CONCLUSION

Cupric citrate (30 to 60 mg/kg) is an efficient copper supplement due to a relative low supplemental dosage required to maintain a high level of growth performance, antioxidant status and low tissue residues.

ACKNOWLEDGMENTS

This work was supported by Ministry of Agriculture of the People’s Republic of China. All authors are grateful for the help in laboratory analysis by staff of Ministry of Agriculture Feed Industry Centre.

Notes

CONFLICT OF INTEREST

We certify that there is no conflict of interest with any financial organization regarding the material discussed in the manuscript.

Table 1
Composition and chemical composition of the basal diets (as-fed basis)1),2)
Items Phase 1 Phase 2
Ingredient (%)
 Corn meal 55.00 58.76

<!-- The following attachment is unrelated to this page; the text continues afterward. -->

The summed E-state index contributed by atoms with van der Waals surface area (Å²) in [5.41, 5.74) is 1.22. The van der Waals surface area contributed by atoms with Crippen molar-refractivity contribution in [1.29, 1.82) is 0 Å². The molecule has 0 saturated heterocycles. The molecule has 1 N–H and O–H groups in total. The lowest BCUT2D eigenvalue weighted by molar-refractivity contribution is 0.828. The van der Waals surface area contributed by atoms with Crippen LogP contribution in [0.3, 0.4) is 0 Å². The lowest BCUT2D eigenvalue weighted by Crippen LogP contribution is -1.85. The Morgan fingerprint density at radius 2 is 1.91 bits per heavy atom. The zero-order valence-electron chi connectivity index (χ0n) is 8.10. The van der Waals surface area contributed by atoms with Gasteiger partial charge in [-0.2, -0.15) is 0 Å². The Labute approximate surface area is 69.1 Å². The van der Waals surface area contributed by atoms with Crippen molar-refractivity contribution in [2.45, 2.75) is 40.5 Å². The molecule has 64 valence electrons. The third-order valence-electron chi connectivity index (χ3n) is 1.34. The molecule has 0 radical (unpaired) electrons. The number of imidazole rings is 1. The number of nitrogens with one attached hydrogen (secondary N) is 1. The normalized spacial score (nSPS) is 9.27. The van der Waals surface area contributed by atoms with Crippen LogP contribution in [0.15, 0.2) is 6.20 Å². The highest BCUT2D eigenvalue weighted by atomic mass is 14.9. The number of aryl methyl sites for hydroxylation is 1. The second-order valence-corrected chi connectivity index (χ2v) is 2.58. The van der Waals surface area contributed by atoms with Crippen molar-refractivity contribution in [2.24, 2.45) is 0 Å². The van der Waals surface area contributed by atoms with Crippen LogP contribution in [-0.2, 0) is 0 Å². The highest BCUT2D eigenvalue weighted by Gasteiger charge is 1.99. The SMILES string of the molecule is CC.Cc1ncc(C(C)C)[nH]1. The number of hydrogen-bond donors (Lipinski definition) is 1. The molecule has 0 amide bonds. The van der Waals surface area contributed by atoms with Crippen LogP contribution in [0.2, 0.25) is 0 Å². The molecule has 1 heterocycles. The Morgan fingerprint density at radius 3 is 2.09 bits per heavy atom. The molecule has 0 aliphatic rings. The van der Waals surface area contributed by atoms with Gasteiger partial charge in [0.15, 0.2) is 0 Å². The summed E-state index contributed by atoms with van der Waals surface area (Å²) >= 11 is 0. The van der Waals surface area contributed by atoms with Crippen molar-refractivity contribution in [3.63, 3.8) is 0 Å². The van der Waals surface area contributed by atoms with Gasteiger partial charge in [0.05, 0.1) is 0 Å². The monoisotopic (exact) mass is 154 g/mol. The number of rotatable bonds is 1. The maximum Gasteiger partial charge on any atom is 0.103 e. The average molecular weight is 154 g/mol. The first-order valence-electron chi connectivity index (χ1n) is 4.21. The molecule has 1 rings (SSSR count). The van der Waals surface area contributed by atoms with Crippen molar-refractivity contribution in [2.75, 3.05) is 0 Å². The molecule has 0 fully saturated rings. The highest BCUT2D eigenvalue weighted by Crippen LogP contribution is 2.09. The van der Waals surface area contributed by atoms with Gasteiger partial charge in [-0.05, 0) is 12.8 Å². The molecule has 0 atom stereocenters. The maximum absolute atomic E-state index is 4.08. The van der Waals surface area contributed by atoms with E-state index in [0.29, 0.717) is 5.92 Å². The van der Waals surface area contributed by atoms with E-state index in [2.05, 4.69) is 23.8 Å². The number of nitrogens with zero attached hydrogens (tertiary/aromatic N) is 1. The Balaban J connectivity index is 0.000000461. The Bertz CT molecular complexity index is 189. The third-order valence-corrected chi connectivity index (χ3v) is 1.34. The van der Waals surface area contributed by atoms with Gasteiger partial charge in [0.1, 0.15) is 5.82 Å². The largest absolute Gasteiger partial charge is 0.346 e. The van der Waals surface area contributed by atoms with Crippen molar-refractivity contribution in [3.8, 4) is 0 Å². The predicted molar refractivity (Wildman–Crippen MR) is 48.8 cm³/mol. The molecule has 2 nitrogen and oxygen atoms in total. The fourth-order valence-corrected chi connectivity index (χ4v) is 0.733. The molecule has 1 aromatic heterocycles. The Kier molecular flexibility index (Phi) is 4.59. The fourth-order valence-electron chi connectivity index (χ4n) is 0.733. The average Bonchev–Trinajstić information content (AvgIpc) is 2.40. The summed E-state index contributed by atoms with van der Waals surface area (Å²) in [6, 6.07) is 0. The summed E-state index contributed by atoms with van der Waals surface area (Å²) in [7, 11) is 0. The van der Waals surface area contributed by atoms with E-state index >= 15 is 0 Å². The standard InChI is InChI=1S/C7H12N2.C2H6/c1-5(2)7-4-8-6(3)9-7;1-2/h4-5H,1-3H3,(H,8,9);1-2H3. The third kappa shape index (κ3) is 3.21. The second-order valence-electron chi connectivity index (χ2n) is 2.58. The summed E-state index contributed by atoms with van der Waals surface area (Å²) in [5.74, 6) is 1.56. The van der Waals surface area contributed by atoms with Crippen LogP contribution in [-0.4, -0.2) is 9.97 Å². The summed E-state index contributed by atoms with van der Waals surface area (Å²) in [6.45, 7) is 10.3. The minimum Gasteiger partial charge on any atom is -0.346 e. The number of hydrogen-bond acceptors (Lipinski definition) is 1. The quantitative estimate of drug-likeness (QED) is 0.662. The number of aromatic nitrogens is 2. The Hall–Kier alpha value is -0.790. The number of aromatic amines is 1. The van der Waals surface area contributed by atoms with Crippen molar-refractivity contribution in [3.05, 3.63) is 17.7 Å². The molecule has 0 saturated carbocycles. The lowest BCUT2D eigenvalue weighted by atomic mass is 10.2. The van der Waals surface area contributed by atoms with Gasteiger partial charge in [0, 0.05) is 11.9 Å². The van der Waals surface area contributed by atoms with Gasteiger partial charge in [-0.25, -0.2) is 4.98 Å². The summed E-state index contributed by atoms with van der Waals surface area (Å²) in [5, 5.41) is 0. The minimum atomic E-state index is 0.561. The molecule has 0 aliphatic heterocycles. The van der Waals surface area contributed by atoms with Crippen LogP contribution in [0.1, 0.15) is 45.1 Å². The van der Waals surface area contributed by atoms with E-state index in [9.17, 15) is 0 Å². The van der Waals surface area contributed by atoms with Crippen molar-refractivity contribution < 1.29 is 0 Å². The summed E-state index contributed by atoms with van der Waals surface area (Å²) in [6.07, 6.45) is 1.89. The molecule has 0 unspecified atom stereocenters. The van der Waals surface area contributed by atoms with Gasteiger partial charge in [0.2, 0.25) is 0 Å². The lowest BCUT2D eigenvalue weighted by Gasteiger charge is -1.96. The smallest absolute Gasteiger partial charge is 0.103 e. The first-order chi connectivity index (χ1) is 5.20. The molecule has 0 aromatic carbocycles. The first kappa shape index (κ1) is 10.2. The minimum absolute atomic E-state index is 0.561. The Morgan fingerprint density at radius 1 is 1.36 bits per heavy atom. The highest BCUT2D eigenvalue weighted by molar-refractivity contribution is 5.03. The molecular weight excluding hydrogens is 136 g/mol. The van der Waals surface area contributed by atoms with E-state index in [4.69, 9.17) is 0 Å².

Soybean meal 14.32 18.27
 Soybean oil 1.97 2.00
 Extruded soybeans 10.65 7.05
 Fish meal 3.00 3.00
 Soy protein concentrate 5.10 1.35
 Whey powder 6.00 6.00
 Dicalcium phosphate 1.46 1.24
 Limestone 0.53 0.42
 Salt 0.25 0.25
 L-lysine-HCl 0.53 0.52
 L-threonine 0.18 0.17
 L-tryptophan 0.02 0.02
 DL-methionine 0.29 0.25
 Choline chloride (50%) 0.20 0.20
 Vitamin-mineral premix3) 0.50 0.50
 Total 100.00 100.00
Nutrient levels4) (%)
 Digestible energy (kcal/kg) 3,542 3,490
 Crude protein 20.56 18.87
 Lysine 1.53 1.40
 Methionine 0.58 0.52
 Threonine 0.95 0.88
 Calcium 0.80 0.70
 Total phosphorus 0.65 0.60

1) Corn meal was replaced with CuCit in the other four treatments.

2) Phase 1 basal diet analyzed 15.47 mg copper, 148.68 mg zinc, and 163.83 mg iron per kilogram of diet; Phase 2 basal diet analyzed 15.87 mg copper, 140.95 mg zinc, and 165.16 mg iron per kilogram of diet.